Who is Frankie Cox?

From Melbourne to Manhattan

Chef Frankie Cox has been time-ripened and market-plucked just in time to open a 70-seat TriBeCa restaurant launching imminently in New York City. Being a woman in hospitality is hard enough, let me tell you. Being a young women appointed as Executive Chef in New York City is a whole new ball game. By the way, I never realised that there was such a stigma of being a woman in hospitality until I was asked to be one of three women amongst a sea of 47 chefs invited to the (just cancelled) Noosa Food and Wine Festival.

So what’s up with all the fellas in food getting all that goodness? God knows there are some great male cooks in this country but for goodness sake, give the chicks a chance! Therefore it’s my humble and very tasty duty to welcome Frankie Cox to Rockin’ Women Wednesday. Go girl! We collectively raise a glass or two and wish you every ounce of sweet success on your culinary journey. Do us ladies of the larder proud!

“Australia isn’t defined by any specific cuisine, but rather a really strong food culture. Australia is so diverse and we have access to so many different ingredients, it’s more about how we want to eat, not what we have to eat. It’s so wholesome and makes you feel so good, and that’s something most Americans have welcomed as a change to otherwise starchy and unhealthy café foods such as bagels, waffles and pancakes. Tasty food doesn’t have to be unhealthy; I want to create delicious, healthy and wholesome food and New Yorkers are responding to that.’

That quote came from a recent interview by Molly O’Brien, Marketing & Communications Specialist for Advance, Frankie was asked why she thinks Australian cuisine, café-style and otherwise, is so popular in New York? So this is why young Frankie Cox is on top of my hit list for 2016. I bow to you young chef, and I wish you peace, ease and great fortune.

Go well Frankie, The best is yet to come.

Meet Frankie

Food is without a doubt a big part of my life. I love cooking it, I love eating it, I love talking about it and when I can, I love growing it. I’ve always had a strong relationship with food. I understand it’s importance and it’s brilliance. It’s amazing the way food can alter your body and mind. Spending such long hours on my feet each day, means it’s important to recharge and refuel my body with nourishing food. I don’t believe it’s necessary to totally cut any food groups out. It’s all about everything in moderation.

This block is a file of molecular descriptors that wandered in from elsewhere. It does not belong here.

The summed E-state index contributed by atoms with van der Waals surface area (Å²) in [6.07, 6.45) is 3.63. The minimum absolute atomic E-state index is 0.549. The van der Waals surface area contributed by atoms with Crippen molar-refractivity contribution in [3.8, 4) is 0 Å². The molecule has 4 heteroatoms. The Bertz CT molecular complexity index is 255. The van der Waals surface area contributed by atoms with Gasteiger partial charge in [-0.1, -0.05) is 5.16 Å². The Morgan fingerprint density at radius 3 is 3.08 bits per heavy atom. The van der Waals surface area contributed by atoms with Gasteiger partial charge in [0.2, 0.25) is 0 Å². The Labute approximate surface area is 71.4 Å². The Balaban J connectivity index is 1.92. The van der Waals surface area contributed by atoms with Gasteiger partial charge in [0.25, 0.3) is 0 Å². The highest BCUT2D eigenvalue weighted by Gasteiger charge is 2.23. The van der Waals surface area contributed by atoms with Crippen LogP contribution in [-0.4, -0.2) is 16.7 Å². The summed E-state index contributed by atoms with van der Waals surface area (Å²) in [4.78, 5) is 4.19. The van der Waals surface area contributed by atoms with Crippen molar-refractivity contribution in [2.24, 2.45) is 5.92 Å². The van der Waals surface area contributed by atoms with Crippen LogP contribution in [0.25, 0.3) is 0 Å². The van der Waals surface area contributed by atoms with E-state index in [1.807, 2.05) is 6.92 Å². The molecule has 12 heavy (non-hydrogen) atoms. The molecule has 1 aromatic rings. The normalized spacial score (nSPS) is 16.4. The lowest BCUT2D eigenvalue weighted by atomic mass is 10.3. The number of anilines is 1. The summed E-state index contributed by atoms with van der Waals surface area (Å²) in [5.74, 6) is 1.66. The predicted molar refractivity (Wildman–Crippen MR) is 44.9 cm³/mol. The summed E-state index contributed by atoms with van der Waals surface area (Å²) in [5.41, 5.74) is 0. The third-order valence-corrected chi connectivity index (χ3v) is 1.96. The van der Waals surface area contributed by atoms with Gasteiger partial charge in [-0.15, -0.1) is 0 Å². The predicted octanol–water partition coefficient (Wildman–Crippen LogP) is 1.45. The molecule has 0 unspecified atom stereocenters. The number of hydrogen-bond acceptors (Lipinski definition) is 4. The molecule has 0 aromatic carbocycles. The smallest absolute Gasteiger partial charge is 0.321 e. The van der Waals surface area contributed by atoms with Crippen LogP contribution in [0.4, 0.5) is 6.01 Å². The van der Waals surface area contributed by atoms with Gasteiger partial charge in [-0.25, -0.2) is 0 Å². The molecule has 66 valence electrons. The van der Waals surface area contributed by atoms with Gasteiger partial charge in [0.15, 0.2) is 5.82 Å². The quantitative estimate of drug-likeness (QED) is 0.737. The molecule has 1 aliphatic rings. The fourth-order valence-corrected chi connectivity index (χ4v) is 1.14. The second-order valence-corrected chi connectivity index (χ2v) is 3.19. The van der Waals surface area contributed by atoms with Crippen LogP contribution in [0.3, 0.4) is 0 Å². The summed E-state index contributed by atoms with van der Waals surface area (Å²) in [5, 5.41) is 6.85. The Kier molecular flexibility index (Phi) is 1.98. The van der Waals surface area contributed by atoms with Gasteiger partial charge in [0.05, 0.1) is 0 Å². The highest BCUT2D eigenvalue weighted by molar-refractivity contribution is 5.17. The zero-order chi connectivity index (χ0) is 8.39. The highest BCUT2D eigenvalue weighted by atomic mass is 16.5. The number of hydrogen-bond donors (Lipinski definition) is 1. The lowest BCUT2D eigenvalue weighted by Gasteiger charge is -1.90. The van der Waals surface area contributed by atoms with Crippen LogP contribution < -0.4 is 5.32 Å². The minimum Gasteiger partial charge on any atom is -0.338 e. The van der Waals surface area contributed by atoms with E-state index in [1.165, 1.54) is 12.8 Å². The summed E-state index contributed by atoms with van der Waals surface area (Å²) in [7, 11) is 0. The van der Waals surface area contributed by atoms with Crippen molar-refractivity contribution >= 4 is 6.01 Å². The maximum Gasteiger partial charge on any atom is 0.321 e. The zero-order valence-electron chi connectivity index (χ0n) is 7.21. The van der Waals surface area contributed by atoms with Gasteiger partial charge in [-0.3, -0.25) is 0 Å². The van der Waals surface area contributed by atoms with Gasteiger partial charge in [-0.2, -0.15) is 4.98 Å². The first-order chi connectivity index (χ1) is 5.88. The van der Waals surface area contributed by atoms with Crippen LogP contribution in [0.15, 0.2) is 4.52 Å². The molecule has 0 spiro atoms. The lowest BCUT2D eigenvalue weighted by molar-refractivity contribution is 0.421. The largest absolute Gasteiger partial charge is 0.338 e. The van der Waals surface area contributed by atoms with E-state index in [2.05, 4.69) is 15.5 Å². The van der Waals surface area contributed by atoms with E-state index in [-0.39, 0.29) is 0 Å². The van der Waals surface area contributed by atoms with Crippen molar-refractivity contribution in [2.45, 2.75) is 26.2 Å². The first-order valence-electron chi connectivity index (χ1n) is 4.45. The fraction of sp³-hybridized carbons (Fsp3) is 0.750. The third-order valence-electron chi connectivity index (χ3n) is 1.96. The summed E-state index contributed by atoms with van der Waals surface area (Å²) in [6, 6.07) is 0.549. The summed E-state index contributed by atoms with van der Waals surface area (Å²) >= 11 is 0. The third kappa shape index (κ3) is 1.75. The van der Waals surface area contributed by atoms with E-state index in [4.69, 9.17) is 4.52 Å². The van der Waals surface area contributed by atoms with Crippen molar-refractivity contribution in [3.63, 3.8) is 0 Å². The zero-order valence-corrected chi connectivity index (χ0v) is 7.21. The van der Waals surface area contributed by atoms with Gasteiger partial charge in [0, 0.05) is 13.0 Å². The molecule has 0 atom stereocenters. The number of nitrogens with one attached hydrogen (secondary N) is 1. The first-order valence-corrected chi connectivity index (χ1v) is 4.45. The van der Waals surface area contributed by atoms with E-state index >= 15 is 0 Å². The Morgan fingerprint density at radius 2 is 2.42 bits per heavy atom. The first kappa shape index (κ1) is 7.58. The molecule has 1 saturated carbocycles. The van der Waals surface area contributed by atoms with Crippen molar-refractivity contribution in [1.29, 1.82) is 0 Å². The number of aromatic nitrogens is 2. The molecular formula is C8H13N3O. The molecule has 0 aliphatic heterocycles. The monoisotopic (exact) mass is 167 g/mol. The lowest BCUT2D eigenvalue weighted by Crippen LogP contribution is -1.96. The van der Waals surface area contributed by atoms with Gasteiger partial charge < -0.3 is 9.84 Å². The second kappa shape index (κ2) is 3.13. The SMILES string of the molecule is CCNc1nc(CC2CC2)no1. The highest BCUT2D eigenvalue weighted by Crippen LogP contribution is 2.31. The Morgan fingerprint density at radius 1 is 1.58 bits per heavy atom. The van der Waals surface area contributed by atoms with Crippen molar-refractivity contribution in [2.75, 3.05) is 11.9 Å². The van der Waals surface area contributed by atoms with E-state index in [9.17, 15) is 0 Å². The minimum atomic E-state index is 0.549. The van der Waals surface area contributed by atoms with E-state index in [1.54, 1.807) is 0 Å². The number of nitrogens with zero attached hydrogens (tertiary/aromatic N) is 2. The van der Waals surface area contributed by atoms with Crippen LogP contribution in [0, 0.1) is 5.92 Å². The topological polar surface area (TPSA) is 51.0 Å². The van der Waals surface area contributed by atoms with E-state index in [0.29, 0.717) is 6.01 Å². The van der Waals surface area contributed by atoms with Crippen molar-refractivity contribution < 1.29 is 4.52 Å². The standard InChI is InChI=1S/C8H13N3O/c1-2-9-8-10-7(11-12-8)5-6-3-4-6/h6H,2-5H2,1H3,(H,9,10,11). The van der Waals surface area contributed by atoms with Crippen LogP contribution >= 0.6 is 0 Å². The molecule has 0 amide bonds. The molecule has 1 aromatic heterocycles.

I try to stay away from processed food as much as possible, with a few exceptions. The main reasons being that I don’t like not knowing what is in it, but mostly because I would prefer to know how to make it myself, rather than open it. I’m self taught so this curiosity has somewhat created a curriculum for me.

I’m currently about to embark on a huge journey as Executive Chef of Two Hands Bar and Restaurant, set to open in Tribeca at the end of this month.

Through Two Hands, I hope to reconnect people with fresh, wholesome and vibrant food. It’s hard in New York as everyone eats out all the time. Most of the accessible food is heavily processed or hidden under or by something. I’m excited to show the greater community how much they can love and enjoy fresh food. And that it’s definitely not a chore to eat!

Food doesn’t have to be complicated. My approach to cooking is simple; create balance and texture in as little steps as possible.

A few questions for Frankie

What’s your survival food when you’re on tour, travelling or working late in your business?
Any nuts or seeds. Just a small handful can go a long way!

What’s your healthy go-to comfort food – either at home or in a restaurant?
Sesame soba noodles (here’s one of my faves).

Do you have a secret remedy that keeps either your voice / mind / body in
Lots of water and a positive attitude.

What’s the most obscure rider or patron’s request you’ve ever heard?
A customer once asked to substitute yoghurt for bread on the avocado toast.

Who would you most like to have dinner with? Dead or alive and why?
James Corden. He is intelligent and hilarious. It would make for a very funny night!

What is your can’t live without kitchen gadget?
Mortar and pestle.

Which ingredient makes you the happiest?
A really good quality extra virgin olive oil.

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Frankie Cox’s Cauliflower Couscous

  • Author: Samantha Gowing
  • Yield: Serves 2



½ cauliflower

½ cup almonds, roasted, roughly chopped

1 tbs golden raisins

½ red onion, finely sliced

1 tbs capers, rinsed

100g feta

½ bunch parsley, roughly chopped

½ lemon, juiced

2 tbs extra virgin olive oil

Salt, to taste

Orange zest, to garnish


  1. Break the cauliflower down into large florets and place in your food processor.
  2. Pulse until the cauliflower starts to resemble couscous.
  3. Transfer the cauliflower couscous to a medium mixing bowl.
  4. Add the remaining ingredients.
  5. Mix well and serve.




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